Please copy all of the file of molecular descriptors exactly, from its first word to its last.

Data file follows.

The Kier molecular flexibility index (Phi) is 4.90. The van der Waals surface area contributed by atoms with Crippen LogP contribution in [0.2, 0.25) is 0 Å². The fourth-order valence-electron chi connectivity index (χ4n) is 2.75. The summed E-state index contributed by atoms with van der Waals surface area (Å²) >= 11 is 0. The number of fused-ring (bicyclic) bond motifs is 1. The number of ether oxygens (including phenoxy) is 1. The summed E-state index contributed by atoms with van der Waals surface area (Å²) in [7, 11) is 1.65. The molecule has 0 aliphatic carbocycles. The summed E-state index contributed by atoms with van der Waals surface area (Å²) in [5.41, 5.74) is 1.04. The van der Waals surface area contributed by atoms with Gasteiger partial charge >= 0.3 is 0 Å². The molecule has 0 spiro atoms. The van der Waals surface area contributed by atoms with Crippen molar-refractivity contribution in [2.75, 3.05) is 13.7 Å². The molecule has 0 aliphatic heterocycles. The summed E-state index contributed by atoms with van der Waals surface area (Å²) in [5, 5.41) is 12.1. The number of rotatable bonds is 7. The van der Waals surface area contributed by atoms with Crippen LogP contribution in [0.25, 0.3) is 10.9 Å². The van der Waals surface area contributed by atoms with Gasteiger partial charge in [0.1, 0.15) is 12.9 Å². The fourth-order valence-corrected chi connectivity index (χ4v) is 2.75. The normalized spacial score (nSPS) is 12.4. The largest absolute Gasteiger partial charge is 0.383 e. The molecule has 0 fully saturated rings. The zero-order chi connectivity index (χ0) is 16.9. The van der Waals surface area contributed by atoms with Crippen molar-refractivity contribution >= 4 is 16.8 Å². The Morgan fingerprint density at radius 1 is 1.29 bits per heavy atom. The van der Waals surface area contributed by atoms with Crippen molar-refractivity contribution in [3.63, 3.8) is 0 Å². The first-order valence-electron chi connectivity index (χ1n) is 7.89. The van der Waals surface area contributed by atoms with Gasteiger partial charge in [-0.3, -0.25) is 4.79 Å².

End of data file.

The Kier molecular flexibility index (Phi) is 4.90. The van der Waals surface area contributed by atoms with Crippen LogP contribution in [0.2, 0.25) is 0 Å². The fourth-order valence-electron chi connectivity index (χ4n) is 2.75. The summed E-state index contributed by atoms with van der Waals surface area (Å²) >= 11 is 0. The number of fused-ring (bicyclic) bond motifs is 1. The number of ether oxygens (including phenoxy) is 1. The summed E-state index contributed by atoms with van der Waals surface area (Å²) in [7, 11) is 1.65. The molecule has 0 aliphatic carbocycles. The summed E-state index contributed by atoms with van der Waals surface area (Å²) in [5.41, 5.74) is 1.04. The van der Waals surface area contributed by atoms with Gasteiger partial charge >= 0.3 is 0 Å². The molecule has 0 spiro atoms. The van der Waals surface area contributed by atoms with Crippen molar-refractivity contribution in [2.75, 3.05) is 13.7 Å². The molecule has 0 aliphatic heterocycles. The summed E-state index contributed by atoms with van der Waals surface area (Å²) in [5, 5.41) is 12.1. The number of rotatable bonds is 7. The van der Waals surface area contributed by atoms with Crippen LogP contribution in [0.25, 0.3) is 10.9 Å². The van der Waals surface area contributed by atoms with Gasteiger partial charge in [0.1, 0.15) is 12.9 Å². The fourth-order valence-corrected chi connectivity index (χ4v) is 2.75. The normalized spacial score (nSPS) is 12.4. The largest absolute Gasteiger partial charge is 0.383 e. The molecule has 0 fully saturated rings. The zero-order chi connectivity index (χ0) is 16.9. The van der Waals surface area contributed by atoms with Crippen molar-refractivity contribution >= 4 is 16.8 Å². The Morgan fingerprint density at radius 1 is 1.29 bits per heavy atom. The van der Waals surface area contributed by atoms with Crippen molar-refractivity contribution in [3.63, 3.8) is 0 Å². The first-order valence-electron chi connectivity index (χ1n) is 7.89. The van der Waals surface area contributed by atoms with Gasteiger partial charge in [-0.3, -0.25) is 4.79 Å².